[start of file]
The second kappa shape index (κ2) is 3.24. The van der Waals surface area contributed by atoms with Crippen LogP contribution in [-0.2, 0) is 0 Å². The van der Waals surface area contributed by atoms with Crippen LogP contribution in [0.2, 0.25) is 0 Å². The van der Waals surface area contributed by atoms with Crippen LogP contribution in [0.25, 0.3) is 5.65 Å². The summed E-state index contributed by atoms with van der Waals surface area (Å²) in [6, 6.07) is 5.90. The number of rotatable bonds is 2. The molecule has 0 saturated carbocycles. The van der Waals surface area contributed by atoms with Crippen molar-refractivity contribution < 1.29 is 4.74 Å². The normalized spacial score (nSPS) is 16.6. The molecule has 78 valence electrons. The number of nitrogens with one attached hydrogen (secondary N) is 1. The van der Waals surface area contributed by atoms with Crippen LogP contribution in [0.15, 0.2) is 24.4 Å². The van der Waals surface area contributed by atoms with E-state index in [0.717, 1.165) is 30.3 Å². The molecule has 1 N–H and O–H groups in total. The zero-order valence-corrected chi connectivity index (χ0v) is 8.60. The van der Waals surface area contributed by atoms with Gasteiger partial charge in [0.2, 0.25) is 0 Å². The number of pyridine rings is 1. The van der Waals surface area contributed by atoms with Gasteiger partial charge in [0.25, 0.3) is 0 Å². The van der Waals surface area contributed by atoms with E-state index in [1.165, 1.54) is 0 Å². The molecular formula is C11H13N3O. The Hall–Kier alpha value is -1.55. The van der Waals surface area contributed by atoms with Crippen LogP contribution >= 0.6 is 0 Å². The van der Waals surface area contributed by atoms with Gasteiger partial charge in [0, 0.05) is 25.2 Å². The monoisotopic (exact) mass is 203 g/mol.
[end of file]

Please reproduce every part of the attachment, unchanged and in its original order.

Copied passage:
The second kappa shape index (κ2) is 3.24. The van der Waals surface area contributed by atoms with Crippen LogP contribution in [-0.2, 0) is 0 Å². The van der Waals surface area contributed by atoms with Crippen LogP contribution in [0.2, 0.25) is 0 Å². The van der Waals surface area contributed by atoms with Crippen LogP contribution in [0.25, 0.3) is 5.65 Å². The summed E-state index contributed by atoms with van der Waals surface area (Å²) in [6, 6.07) is 5.90. The number of rotatable bonds is 2. The molecule has 0 saturated carbocycles. The van der Waals surface area contributed by atoms with Crippen molar-refractivity contribution < 1.29 is 4.74 Å². The normalized spacial score (nSPS) is 16.6. The molecule has 78 valence electrons. The number of nitrogens with one attached hydrogen (secondary N) is 1. The van der Waals surface area contributed by atoms with Crippen LogP contribution in [0.15, 0.2) is 24.4 Å². The van der Waals surface area contributed by atoms with E-state index in [0.717, 1.165) is 30.3 Å². The molecule has 1 N–H and O–H groups in total. The zero-order valence-corrected chi connectivity index (χ0v) is 8.60. The van der Waals surface area contributed by atoms with Gasteiger partial charge in [0.2, 0.25) is 0 Å². The number of pyridine rings is 1. The van der Waals surface area contributed by atoms with Gasteiger partial charge in [0.25, 0.3) is 0 Å². The van der Waals surface area contributed by atoms with E-state index in [1.165, 1.54) is 0 Å². The molecular formula is C11H13N3O. The Hall–Kier alpha value is -1.55. The van der Waals surface area contributed by atoms with Crippen LogP contribution >= 0.6 is 0 Å². The van der Waals surface area contributed by atoms with Gasteiger partial charge in [0, 0.05) is 25.2 Å². The monoisotopic (exact) mass is 203 g/mol.